Toshiba Corp.'s business partners are preparing for a scenario in which the company seeks to reorganize under Japanese bankruptcy laws, with consequences for the global nuclear-power and electronics industries.
Toshiba last month expressed "substantial doubt" about its "ability to continue as a going concern." The company said it expected to record a net loss of some Yen1 trillion ($8.83 billion) for the year ended March 2017 following the chapter 11 bankruptcy filing by Toshiba's U.S. nuclear unit, Westinghouse Electric Co.
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Atlanta-based utility Southern Co., which hired Westinghouse to build two nuclear reactors in Georgia, is concerned that Toshiba will apply for protection from creditors and relieve itself of the guarantees made on Westinghouse's behalf, said people familiar with Southern's thinking. Toshiba says it doesn't plan to.
Southern Chief Executive Thomas A. Fanning said in an interview May 3 that the utility is owed $3.7 billion by Toshiba and wants to be paid whether or not the reactors are built.
A Toshiba spokeswoman declined to comment on Mr. Fanning's statements. The company has said that it guaranteed some $6 billion in obligations incurred by Westinghouse when it promised to complete the reactors.
Sumitomo Mitsui Trust Holdings Inc. said April 28 its core banking unit, a lender to Toshiba, was beefing up reserves by Yen15 billion ($132 million) to address the worsening credit of "certain borrowers" -- one being Toshiba, Japanese media reported. A bank spokesman declined to comment.
The Westinghouse guarantees are among several costly promises Toshiba has made. It has agreed to pay for natural-gas liquefaction at a Texas plant for 20 years starting in September 2019. Toshiba has said the commitment could cost Yen1 trillion, although it is likely to recover some or all of the money by selling the liquefied gas.
Western Digital Corp., which jointly owns a flash-memory semiconductor plant in Japan with Toshiba, says the Japanese company promised not to sell its stake unless Western Digital approves. Toshiba denies this, and sent a letter to Western Digital threatening to sue unless Western Digital drops its assertion. Western Digital couldn't be reached immediately for comment.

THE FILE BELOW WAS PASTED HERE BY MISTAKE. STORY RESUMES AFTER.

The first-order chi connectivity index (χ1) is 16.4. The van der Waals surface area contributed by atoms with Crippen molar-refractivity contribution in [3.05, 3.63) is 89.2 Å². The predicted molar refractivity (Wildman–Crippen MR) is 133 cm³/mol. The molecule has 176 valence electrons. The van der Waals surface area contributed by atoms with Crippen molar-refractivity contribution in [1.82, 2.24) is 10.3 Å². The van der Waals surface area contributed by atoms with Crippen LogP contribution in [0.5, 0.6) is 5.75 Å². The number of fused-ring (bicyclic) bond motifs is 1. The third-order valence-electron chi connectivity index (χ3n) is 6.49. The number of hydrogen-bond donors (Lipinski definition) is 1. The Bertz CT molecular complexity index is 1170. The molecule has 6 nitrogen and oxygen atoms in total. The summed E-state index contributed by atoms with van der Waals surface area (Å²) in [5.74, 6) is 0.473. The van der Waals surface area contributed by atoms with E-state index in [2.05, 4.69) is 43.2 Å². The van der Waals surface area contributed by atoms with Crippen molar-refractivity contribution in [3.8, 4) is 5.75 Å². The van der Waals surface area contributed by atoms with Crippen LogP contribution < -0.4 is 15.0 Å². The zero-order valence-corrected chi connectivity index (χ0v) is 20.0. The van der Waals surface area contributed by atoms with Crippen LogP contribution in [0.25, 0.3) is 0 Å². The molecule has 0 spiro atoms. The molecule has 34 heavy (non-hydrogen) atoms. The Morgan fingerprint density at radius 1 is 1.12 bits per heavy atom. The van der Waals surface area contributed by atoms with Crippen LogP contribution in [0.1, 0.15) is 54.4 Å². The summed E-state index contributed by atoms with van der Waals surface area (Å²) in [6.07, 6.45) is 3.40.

The disagreement has made it harder for Toshiba to sell its flash-memory business, which is the core of its survival plan.
One Toshiba official said the best way to save the company could be a filing under Japan's corporate-reorganization law, which is similar to U.S. bankruptcy law's chapter 11 in that it seeks to allow a company to stay in business by relieving it of some obligations.
This official said a corporate-reorganization filing would free the company from its "fetters," including the Westinghouse obligations, and pave the way for the "new Toshiba" that Chief Executive Satoshi Tsunakawa has said he wants to build after scandals that include years of overstating financial results.
"At this moment, we do not have any thought or intention of seeking protection under corporate-reorganization proceedings," a Toshiba spokesman said.
Toshiba has been consulting with Industrial Growth Platform Inc., a company that specializes in corporate rehabilitations, on the best way forward, two people familiar with the matter said. A spokesman for Industrial Growth Platform declined to comment.
A Japanese chapter 11-style filing is only one of several scenarios Toshiba could choose. It presents several downsides: Suppliers could take a hit, hurting the broader economy, and shareholders could be wiped out -- though Toshiba's shares are already in danger of being delisted in Tokyo because of accounting problems that emerged in 2015.
But the filing would strengthen Toshiba's balance sheet and could allow it to keep its profitable memory-chip business, the Toshiba official said -- relieving Japanese government concerns about technology leaks to Chinese or other competitors.
A person familiar with Southern's thinking said Japanese creditor banks have significant leverage in deciding what to do with Toshiba, and that their loans would come ahead of other obligations. "We are not first in line," this person said.
Hiroshige Seko, Japan's minister of economy, trade and industry, has said the government is watching developments at Toshiba and has pointed to the importance of its chip and nuclear-power technology. However, he has said Toshiba's problems are for its stakeholders to sort out. A spokeswoman at the ministry declined to comment.
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(END) Dow Jones Newswires
May 10, 2017 02:48 ET (06:48 GMT)